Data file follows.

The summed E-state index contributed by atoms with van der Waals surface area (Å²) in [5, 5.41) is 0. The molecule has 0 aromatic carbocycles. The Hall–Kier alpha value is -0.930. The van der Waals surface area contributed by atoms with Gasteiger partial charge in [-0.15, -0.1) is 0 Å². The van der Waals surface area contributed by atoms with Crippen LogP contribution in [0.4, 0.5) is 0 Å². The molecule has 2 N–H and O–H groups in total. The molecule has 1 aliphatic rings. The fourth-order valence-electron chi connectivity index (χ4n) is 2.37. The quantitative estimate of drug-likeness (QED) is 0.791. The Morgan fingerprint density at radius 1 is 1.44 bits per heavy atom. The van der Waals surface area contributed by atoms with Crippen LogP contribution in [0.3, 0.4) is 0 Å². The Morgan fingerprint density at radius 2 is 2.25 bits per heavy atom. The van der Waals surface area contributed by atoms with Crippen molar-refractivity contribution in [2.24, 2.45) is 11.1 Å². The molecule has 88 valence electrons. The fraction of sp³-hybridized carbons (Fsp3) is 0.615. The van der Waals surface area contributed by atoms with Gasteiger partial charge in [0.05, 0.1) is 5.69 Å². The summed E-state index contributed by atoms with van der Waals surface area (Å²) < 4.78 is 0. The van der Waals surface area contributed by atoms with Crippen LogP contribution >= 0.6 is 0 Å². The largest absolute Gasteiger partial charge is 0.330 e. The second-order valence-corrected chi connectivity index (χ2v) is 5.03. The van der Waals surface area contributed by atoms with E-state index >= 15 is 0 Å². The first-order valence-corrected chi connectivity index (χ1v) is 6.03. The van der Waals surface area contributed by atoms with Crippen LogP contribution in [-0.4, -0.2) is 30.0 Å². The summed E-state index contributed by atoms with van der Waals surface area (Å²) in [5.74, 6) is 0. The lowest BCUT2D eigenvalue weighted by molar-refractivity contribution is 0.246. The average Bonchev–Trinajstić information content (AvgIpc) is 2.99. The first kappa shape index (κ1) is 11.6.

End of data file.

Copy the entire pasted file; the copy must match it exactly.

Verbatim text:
The summed E-state index contributed by atoms with van der Waals surface area (Å²) in [5, 5.41) is 0. The molecule has 0 aromatic carbocycles. The Hall–Kier alpha value is -0.930. The van der Waals surface area contributed by atoms with Gasteiger partial charge in [-0.15, -0.1) is 0 Å². The van der Waals surface area contributed by atoms with Crippen LogP contribution in [0.4, 0.5) is 0 Å². The molecule has 2 N–H and O–H groups in total. The molecule has 1 aliphatic rings. The fourth-order valence-electron chi connectivity index (χ4n) is 2.37. The quantitative estimate of drug-likeness (QED) is 0.791. The Morgan fingerprint density at radius 1 is 1.44 bits per heavy atom. The van der Waals surface area contributed by atoms with Crippen LogP contribution in [0.3, 0.4) is 0 Å². The Morgan fingerprint density at radius 2 is 2.25 bits per heavy atom. The van der Waals surface area contributed by atoms with Crippen molar-refractivity contribution in [2.24, 2.45) is 11.1 Å². The molecule has 88 valence electrons. The fraction of sp³-hybridized carbons (Fsp3) is 0.615. The van der Waals surface area contributed by atoms with Gasteiger partial charge in [0.05, 0.1) is 5.69 Å². The summed E-state index contributed by atoms with van der Waals surface area (Å²) < 4.78 is 0. The van der Waals surface area contributed by atoms with Crippen LogP contribution >= 0.6 is 0 Å². The largest absolute Gasteiger partial charge is 0.330 e. The second-order valence-corrected chi connectivity index (χ2v) is 5.03. The van der Waals surface area contributed by atoms with E-state index >= 15 is 0 Å². The first-order valence-corrected chi connectivity index (χ1v) is 6.03. The van der Waals surface area contributed by atoms with Crippen LogP contribution in [-0.4, -0.2) is 30.0 Å². The summed E-state index contributed by atoms with van der Waals surface area (Å²) in [5.74, 6) is 0. The lowest BCUT2D eigenvalue weighted by molar-refractivity contribution is 0.246. The average Bonchev–Trinajstić information content (AvgIpc) is 2.99. The first kappa shape index (κ1) is 11.6.